St John's Church, Kill
It often been commented by UK motorists visiting Ireland that on leaving Dublin and driving south towards Kildare on the N7 the road margin is dotted with signposts warning them to drive safely, to slow down, and to wear their seat belts. All good, they say, until they cross the Co Kildare boundary at Blackchurch and they come on to a sequence of signs saying ‘Kill’, ‘Kill’, ‘Kill’ — a message seemingly flying in the face of all the road safety advice.
Naturally our visitors from across the Irish Sea cannot be expected to know the nuances of mis-translation from the Irish language into English. The original name was ‘ceall’ meaning a stone-cell occupied by a preacher but through a map-maker’s mistranslation it became ‘Kill’, the name used for the picture-postcard village long by-passed by the main road.
Whatever about bemused English motorists, everybody near and far who passes Kill on the busy treble-carriageway will have glimpsed its two towers — the first, nearer the road, the tower of St Brigid’s Catholic Church; the second — a spire rather than a tower — is St John’s Church of Ireland.
Although different in architecture and in creed, both — remarkably — share a common birthday. It is surely unusual that both churches in the same small village have marked their 200th anniversaries in the same calendar year. It’s a fitting coincidence too, in that it flags the highly-ecumenical nature of the community where there is a strong record of individuals from both churches being the backbone of projects such as the Tidy Towns, where Kill has reaped rewards over the years.
Of the two, St John’s Church of Ireland has the older pedigree in that, while it is celebrating a bicentenary of the present church structure opening, it stands on a site which gives witness to the Christian tradition going back many generations.
In an impressive full-colour booklet commemorating the bicentenary of the church, historian Brian McCabe records that, as early as 1202, there is a reference to a church in Kill when it was granted to the priors of St Thomas’ Abbey in Dublin. This abbey was one of the largest in Ireland in the Middle Ages, but has long gone from the capital’s streetscape.
In the following centuries, occasional references to the church in Kill weave in and out through the fragmentary records of history. The dark days of religious strife in Ireland, when the English crown attempted to gain control of the churches from Rome, generated various enquiries.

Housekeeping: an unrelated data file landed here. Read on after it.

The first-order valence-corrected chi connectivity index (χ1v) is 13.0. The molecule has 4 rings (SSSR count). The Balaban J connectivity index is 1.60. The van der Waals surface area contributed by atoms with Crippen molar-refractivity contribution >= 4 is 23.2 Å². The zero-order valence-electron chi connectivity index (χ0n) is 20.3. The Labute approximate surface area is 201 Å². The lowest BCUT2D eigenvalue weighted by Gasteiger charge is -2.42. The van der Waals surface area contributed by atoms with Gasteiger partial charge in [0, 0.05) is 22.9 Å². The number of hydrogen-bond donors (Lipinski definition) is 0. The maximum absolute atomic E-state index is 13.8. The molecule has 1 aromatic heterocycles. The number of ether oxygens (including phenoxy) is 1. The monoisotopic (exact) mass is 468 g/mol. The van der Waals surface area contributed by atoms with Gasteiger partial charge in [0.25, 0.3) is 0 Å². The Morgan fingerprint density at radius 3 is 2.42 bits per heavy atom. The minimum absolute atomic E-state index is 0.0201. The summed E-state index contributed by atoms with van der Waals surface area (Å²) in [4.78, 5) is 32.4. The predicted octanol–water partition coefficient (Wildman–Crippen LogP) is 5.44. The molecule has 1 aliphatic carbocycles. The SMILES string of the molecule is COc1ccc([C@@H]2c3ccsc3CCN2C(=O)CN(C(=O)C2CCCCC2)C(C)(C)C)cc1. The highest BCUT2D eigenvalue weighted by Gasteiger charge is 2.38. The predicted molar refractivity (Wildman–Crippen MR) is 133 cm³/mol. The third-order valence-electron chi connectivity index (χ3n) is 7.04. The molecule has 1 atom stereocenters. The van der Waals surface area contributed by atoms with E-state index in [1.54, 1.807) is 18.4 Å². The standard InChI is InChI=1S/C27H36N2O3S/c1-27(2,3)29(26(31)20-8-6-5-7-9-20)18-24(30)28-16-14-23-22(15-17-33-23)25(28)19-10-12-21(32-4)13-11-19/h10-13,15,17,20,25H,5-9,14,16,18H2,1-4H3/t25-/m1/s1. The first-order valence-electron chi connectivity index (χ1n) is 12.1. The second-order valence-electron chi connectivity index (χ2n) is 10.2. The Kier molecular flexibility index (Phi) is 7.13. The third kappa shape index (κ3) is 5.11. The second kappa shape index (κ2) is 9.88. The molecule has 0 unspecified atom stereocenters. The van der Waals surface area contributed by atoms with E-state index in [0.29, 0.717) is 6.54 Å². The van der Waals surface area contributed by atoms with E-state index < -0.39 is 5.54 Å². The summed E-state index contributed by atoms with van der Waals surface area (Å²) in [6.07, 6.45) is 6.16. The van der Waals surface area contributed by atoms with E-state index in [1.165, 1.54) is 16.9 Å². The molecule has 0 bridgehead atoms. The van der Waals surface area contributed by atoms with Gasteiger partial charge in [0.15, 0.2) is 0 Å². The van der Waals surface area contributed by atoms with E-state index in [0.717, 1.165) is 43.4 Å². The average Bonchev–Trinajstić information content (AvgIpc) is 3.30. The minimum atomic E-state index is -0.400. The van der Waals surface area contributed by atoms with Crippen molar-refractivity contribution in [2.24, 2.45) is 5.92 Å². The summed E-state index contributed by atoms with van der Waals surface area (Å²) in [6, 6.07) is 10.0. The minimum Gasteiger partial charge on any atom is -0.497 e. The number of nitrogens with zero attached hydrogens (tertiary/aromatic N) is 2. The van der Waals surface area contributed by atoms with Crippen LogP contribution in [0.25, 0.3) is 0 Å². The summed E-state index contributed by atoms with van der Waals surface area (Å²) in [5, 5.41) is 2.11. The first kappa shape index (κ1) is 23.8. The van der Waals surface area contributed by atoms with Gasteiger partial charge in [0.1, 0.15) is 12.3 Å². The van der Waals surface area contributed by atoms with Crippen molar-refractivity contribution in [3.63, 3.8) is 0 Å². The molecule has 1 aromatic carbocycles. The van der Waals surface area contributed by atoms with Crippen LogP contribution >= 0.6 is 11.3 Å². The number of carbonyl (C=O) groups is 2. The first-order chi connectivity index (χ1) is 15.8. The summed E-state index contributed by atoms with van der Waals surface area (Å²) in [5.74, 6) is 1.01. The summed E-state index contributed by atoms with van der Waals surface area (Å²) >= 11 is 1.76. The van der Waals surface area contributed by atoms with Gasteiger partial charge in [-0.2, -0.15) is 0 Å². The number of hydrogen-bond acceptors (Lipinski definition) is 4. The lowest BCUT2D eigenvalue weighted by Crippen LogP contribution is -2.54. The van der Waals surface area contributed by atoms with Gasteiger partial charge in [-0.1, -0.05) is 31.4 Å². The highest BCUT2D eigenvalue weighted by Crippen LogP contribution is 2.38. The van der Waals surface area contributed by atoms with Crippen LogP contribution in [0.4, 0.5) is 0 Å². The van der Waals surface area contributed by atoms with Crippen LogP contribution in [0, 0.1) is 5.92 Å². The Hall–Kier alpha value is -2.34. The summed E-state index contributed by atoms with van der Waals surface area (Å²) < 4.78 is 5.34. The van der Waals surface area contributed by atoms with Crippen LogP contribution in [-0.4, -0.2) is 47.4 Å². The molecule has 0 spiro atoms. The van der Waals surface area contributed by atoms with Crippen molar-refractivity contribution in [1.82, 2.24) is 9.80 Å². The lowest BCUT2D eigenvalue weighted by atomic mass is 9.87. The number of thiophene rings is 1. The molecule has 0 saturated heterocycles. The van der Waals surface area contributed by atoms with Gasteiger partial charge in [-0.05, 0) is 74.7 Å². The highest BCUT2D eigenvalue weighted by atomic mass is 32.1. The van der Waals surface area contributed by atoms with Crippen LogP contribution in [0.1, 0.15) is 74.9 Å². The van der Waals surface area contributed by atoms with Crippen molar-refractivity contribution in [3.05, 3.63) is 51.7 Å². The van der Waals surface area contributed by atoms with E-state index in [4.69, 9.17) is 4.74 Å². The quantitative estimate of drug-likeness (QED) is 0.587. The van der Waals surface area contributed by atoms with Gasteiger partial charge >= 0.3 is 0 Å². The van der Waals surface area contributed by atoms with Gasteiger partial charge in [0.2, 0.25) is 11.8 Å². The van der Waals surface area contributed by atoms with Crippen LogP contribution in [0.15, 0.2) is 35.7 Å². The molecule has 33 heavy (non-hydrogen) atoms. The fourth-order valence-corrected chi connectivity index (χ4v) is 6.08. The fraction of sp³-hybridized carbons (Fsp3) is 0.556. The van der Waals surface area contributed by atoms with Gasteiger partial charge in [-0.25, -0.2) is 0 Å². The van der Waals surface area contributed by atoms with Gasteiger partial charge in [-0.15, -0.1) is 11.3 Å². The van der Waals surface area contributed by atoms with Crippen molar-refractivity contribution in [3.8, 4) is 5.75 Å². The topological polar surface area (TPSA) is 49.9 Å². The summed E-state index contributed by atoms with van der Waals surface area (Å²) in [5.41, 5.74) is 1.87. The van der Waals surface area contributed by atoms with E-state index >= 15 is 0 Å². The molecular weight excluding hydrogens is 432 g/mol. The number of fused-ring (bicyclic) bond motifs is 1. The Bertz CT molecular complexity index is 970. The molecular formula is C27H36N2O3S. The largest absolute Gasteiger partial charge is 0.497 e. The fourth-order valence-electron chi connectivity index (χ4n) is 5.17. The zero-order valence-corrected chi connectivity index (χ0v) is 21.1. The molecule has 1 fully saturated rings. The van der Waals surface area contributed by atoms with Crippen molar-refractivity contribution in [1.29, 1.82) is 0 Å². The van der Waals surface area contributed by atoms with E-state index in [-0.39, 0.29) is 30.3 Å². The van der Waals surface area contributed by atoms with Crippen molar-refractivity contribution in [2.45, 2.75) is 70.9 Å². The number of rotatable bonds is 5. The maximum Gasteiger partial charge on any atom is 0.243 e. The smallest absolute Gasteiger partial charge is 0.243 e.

One revealed that the tenants of the manor of Kill had to set aside their daily farm tasks specifically for the upkeep of the manor and church of Kill. Donations to the church were measured in the currency of a day’s labour, and so the tenants had to give up to the church the produce of one day’s carting sheaves of grain from the fields and one day’s produce from cutting of turf.
After the dissolution of the monasteries and the forced acquisition by the King of England’s church of what had previously been churches of the Roman creed, new Anglican rectors and patrons were appointed to Kill church. Records are sparse in the following decades and it is not until relatively modern times that Kill church comes into view once more.
About the turn of the 19th century, it was clear that the old structure which stood on the site of very first church in Kill (and named in its earliest years in honour of St Mary and St Brigid) was in need of a complete rebuild. Although most records belonging to the Kildare church are in a Dublin archive, historian Brian McCabe tracked down a letter that had been retained locally, dated May 1820, which gave invaluable detail of the new build:
“The church is now completely finished in the most permanent and elegant manner and the entire of the mason’s work on the tower is done, to the base of the spire. Lord Mayo (from Palmerstown House) was over and expressed, in the most flattering terms, his of the manner in which the work is finished, as did every gentleman who saw it.”
There was more to come — picture-postcard on the outside with its spire and weathercock, the church needed some interior adornment. A redecoration of 1883 gave the opportunity to rectify a liturgical omission — the church had not been consecrated after its building in 1820-21. Thus, on St John’s Day of 1883, the church was consecrated by the Lord Archbishop of Dublin. A newspaper report of the day vividly described the fragrant aspect of the ceremony: “The interior was neatly decorated for the occasion with a quantity of Christmas roses and chrysanthemums, given by the Countess of Mayo and looked remarkably well.
“Significantly, the rededication took place on St John’s Day and from that date, the church became known as St John’s Church.”
In many ways, St John’s was fortunate because of the wealthy patrons who lived in the big houses within the parish limits. Adornments donated, and in some cases, crafted, by the lords and ladies of the big houses included “a very handsome altar cloth, the gift of Lady Maria Ponsonby (mother of the Countess of Mayo) which was done by the Countess herself” while, at a later stage, the Kildare Observer newspaper reported that the Countess of Clonmel from Bishopscourt House had presented an altar backdrop of ‘Gesso’ work while a handsome sanctuary carpet had been presented by the Hon Gerald Ponsonby.